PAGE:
Brown has been able to convince some high profile people to run in 2018 like former Ontario ombudsman Andre Marin. What does that say about Brown?
It says that people believe that he has what it takes to be Premier. If there was any doubt in people's minds, as there was with Tim Hudak, the high profile people may be sitting out the election. Mr. Morin is an interesting case. A very controversial public servant who rocked the Liberal government with reports on what they were doing or not doing. Now he has decided to be a candidate in an as-yet-to-be-called by-election in Ottawa Vanier, likely to be a candidate in the general election.
Then you have in the Hamilton area Rick Dykstra who is a former Tory MP from St. Catharines and is now interested in Tim Hudak's seat in the Niagara region. People now believe they have a chance at being in government. But, if you are Mr. Brown you have to balance if you really want to bring in people from an unpopular federal government into your ranks. So he'll say 'yes' to some and 'no' to others because he has to seek this balance.
Are there members of the party who question Patrick Brown's ability to lead?
I think there are. People will tell you privately there are some concerns: the apparent flip flop over the sex education curriculum. He was opposed then he was in favour. He was opposed. Now he's in favour again. That concerns some social conservatives in the caucus who worked so hard to get Mr. Brown elected. He was very firmly against sex education curriculum and gay marriage but he led a large delegation of Conservative MPP's in Toronto's Gay Pride parade.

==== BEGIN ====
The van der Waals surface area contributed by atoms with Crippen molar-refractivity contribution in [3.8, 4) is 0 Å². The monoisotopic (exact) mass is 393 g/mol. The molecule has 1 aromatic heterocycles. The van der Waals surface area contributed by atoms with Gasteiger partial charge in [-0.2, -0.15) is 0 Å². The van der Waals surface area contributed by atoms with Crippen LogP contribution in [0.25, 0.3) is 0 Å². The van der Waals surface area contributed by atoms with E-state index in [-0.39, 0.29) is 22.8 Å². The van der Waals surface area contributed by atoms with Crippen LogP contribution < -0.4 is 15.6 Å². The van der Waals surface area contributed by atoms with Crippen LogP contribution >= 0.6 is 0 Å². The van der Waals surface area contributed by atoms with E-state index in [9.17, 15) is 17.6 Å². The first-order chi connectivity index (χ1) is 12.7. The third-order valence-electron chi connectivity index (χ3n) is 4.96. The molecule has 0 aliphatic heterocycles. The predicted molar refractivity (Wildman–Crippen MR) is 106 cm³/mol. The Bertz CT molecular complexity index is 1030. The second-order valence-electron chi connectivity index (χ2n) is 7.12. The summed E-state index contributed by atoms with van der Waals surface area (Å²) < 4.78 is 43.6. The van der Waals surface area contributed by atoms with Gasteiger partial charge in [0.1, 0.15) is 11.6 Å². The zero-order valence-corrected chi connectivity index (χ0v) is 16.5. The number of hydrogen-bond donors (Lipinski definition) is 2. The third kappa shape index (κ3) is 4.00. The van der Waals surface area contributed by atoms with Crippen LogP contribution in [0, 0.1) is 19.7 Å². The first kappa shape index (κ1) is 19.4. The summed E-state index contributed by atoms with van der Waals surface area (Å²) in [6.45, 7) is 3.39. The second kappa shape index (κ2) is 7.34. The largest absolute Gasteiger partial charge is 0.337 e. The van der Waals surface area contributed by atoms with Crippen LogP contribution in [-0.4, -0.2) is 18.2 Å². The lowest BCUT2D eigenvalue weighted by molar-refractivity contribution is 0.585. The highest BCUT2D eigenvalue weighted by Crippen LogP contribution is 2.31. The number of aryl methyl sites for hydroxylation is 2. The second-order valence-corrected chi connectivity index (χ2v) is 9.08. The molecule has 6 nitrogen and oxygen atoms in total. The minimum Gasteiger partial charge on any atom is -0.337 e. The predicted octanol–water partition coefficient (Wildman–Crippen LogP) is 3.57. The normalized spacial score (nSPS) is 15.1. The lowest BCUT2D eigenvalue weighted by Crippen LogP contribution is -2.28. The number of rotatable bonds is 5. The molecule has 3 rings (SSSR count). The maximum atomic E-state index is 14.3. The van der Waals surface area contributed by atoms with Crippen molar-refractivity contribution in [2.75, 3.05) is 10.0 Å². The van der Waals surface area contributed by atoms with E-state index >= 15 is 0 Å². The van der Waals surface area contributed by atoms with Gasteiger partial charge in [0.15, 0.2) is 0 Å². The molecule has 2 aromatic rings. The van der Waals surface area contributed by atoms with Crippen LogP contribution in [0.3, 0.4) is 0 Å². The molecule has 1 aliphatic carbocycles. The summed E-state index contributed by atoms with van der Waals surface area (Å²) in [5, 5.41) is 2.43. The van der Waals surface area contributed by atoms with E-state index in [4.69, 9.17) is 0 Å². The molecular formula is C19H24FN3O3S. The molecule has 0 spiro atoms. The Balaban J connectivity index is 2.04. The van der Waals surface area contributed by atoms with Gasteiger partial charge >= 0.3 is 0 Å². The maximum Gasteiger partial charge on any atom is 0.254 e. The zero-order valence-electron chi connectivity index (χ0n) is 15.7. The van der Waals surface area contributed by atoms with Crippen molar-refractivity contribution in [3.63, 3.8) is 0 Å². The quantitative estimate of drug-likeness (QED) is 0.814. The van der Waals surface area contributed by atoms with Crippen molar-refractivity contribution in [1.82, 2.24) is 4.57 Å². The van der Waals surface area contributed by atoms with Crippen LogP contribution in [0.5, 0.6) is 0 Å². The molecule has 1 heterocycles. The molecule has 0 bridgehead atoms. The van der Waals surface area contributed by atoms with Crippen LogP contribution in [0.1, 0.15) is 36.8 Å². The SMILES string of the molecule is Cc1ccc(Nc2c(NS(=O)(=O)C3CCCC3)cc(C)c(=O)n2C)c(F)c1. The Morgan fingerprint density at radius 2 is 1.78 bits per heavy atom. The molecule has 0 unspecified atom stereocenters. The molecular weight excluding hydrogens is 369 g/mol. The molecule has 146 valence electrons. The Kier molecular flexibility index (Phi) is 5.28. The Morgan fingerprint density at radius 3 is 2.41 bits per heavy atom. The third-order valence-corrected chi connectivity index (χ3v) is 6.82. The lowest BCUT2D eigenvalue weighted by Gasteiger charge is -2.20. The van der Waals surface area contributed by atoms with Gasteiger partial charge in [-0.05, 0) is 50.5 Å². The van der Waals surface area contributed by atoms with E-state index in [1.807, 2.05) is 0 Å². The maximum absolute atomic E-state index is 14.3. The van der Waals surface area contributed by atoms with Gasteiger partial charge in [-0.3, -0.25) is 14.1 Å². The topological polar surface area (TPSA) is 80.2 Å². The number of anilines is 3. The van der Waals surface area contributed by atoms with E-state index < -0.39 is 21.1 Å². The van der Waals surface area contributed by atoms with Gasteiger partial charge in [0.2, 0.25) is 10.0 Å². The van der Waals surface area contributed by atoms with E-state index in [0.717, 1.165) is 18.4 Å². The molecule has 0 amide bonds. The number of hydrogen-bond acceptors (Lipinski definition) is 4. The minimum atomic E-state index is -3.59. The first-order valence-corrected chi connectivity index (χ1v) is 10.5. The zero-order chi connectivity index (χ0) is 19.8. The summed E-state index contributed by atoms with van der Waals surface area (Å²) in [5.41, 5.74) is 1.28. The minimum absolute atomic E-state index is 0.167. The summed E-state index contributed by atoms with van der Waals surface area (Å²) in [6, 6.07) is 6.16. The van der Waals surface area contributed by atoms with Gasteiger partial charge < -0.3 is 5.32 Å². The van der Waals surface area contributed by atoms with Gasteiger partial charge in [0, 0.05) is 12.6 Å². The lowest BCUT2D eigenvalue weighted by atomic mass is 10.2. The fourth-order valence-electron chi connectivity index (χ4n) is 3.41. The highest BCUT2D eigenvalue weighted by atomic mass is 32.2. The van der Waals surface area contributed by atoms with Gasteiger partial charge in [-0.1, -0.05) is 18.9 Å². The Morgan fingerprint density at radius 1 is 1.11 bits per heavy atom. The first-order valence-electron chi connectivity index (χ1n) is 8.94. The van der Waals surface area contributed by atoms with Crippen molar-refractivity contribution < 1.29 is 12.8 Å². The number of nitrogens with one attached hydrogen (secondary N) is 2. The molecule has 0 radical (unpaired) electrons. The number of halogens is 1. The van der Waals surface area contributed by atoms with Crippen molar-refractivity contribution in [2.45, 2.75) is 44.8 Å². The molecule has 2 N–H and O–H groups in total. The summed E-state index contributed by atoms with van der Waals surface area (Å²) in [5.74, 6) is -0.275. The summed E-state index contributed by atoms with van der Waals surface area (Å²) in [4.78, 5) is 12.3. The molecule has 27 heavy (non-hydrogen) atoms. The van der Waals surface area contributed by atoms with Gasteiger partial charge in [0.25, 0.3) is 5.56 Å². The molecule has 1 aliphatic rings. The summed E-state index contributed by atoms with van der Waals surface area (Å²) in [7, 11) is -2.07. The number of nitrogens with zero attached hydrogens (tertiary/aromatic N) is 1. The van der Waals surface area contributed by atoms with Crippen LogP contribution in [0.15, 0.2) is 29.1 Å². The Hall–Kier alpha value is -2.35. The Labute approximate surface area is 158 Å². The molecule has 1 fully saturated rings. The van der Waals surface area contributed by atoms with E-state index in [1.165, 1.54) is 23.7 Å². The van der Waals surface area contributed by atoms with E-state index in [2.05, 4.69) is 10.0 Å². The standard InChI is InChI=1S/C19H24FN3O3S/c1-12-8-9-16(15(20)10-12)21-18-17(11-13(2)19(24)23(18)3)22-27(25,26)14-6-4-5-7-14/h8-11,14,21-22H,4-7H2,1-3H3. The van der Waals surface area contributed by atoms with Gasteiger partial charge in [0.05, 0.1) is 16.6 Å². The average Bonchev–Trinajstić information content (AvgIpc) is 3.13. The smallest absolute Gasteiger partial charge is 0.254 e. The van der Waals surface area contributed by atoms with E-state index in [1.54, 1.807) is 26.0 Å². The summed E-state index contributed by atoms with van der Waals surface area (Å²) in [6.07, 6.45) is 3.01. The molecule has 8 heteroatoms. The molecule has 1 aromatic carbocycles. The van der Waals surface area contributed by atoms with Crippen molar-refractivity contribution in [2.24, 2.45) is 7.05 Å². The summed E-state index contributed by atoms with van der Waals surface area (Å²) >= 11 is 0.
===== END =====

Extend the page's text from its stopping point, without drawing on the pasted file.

There is a change there. It makes him a difficult target for the Liberals to hit. Every opposition leader faces, what David Peterson — former Ontario Liberal leader — used to call internecine warfare. People have kept their knives sheathed in the Tory caucus because there is a chance he could be successful. But there are always concerns from people who believe they have been overlooked for a job or promotion in the government. As a leader you just have to deal with that kind of thing.
Do you think Patrick Brown has what it takes to bump Kathleen Wynne out of the premier's chair?
Tough question. If you talk to Conservatives, obviously the answer is yes. If you talk to Liberals, obviously, the answer is no. You have to take a look at the situation Kathleen Wynne faced in 2014. The party was seen as dead on arrival after Dalton McGuinty. Many people believed Tim Hudak was ready to be Premier. The 2014 campaign showed that campaigns do matter. Mistakes by Mr. Hudak meant that now he's the new CEO of the Ontario Real Estate Association and Kathleen Wynne is still the Premier.
It will be very important for Mr. Brown to begin defining himself between now and the next election so that people know what he stands for and who he is. It's a big job. He is working to unify the party and bring new people in and bring in some new ideas. So far there has been success. Time will tell how successful he is.